Q: What are the “Primal Principles of Life?”

A: Mazda has made a number of “Primal Principles of Life” in order to creating, maintaining and promoting the universe. They are Asha, the law of precision; Vohu Manah, good thinking; Vohu Khshathra, good dominion, good order; Spenta Âramaiti, progressive serenity; Seraosha, divine communion; and a few more. All these lead to Haurvatât, wholeness, supreme excellence, and Ameretât, immortality.

Q: Does Zoroastrianism have sects and denominations?

A: Zoroastrianism had its sects, denominations and different schools of thought, especially during the tolerant periods of the Median, Achaemenian and Parthian empires (708 BCE to 224 CE) but they suffered a setback during the secular rule of the Sassanians (224-652 CE). The ruling school prevailed. It is this school that has survived with its beliefs, traditions and customs after the downfall of the Sassanian Empire to this day. There are three major denominations, the Shahenshahis of India known as Parsis, the Qadimis of Iran, and the Faslis. The main difference is the calendar issue. The Shahenshahis and the Qadimis use a “non-intercalating” calendar of 360 days. However, their New Years are one full month of 30 days apart. The Faslis have a perfect calendar of 365 days, 5 hours, 48 minutes and 45.5 seconds. The year begins on the first day of spring, on about 21 March. The Parsis have three sub-divisions of “Traditionalists.” They are the common faithful, the Ilm-e Khshnumists, and the Pandole Group. The last two are occult schools. The Iranian Zoroastrians, all following the Fasli calendar, have no sub-divisions.

The reform movement begun in the 19th century by Parsi scholars has led Zoroastrians to turn to the basic teachings of Zarathushtra as given in the Gathas. Iranian Zoroastrians have almost all become reformists. The reform movement among Parsis, although begun by them, has been slow. Zoroastrian settlers in Western countries are turning more and more to reformation.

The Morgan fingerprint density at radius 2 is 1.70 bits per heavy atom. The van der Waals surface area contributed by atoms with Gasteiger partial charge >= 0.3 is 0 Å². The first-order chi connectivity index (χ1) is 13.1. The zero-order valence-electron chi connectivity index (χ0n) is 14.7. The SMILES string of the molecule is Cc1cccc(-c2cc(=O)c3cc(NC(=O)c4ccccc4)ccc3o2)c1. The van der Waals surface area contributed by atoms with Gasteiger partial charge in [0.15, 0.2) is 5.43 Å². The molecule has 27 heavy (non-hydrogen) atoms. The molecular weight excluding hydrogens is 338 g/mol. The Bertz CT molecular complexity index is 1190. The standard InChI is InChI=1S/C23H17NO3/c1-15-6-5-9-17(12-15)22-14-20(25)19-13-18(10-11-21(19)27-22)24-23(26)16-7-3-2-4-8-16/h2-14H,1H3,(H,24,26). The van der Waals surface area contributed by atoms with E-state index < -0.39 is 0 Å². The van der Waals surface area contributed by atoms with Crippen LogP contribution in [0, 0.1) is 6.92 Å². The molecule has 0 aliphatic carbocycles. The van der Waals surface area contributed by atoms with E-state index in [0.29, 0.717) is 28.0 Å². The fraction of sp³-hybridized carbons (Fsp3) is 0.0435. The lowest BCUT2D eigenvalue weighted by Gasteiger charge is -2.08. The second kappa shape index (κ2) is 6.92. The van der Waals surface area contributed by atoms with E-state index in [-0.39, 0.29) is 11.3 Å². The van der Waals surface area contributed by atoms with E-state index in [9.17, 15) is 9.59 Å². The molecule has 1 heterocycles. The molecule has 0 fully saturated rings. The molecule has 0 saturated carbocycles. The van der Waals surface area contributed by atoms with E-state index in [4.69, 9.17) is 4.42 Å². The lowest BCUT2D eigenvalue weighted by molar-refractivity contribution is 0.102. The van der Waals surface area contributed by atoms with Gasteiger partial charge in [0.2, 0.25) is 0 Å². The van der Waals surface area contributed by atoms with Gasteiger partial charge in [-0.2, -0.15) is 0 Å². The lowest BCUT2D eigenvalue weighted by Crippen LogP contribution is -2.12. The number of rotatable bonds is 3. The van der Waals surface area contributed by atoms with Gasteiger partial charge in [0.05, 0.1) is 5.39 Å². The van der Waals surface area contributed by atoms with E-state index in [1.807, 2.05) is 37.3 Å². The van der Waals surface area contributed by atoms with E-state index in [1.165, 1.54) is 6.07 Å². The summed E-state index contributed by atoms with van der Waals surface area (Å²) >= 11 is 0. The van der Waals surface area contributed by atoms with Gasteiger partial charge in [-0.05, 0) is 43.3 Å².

The Zarathushtrian Assembly was formed in Los Angeles in 1990 to restore the religion to its “pristine purity” and to meet the increasing demand of those who want to choose the Good Religion, the first “universal” religion. The Assembly follows the pristine pure Gathic Guidance. While treasuring old traditions and customs, it does not follow those, which have become outdated and/or do not conform to the Gathic Teachings.

Q: What about the talk that Zoroastrians do not accept converts?

A: It is only the “Traditionalist” Parsis who do not believe in conversion and acceptance. For them, only a person born of Zoroastrian parents is “Zoroastrian” because they believe that religion is pre-destined by God. Some of them now accept a child born of Zoroastrian father and non-Zoroastrian mother. Some reformists accept a child born of Zoroastrian mother and non-Zoroastrian father. Others accept converts from any religion or belief. However, none of the reformist schools are active missionaries.

The Zarathushtrian Assembly follows the Good Religion of Zarathushtra, the first and foremost missionary religion on historical record. The Good Religion spread only through convincing words of mouth and not through force, allurement, solicitation, and/or seduction over 2,000 years to become the major religion of its time. It has dwindled to a minute minority because of the lack of its inherent missionary zeal.

The Good Religion is the only religion which advocates a fair knowledge of comparative studies and advocates Free Will to choose the religion one considers the best. The Good Religion is for all mankind and the Zarathushtrian Assembly faithfully follows this principle in peacefully practicing, preaching and teaching the ever-fresh, ever-modern Message of Zarathushtra to all mankind.

For more details click the following links:

The Gathas - A Glance 
Salient Points  
The Religion
(Life Story)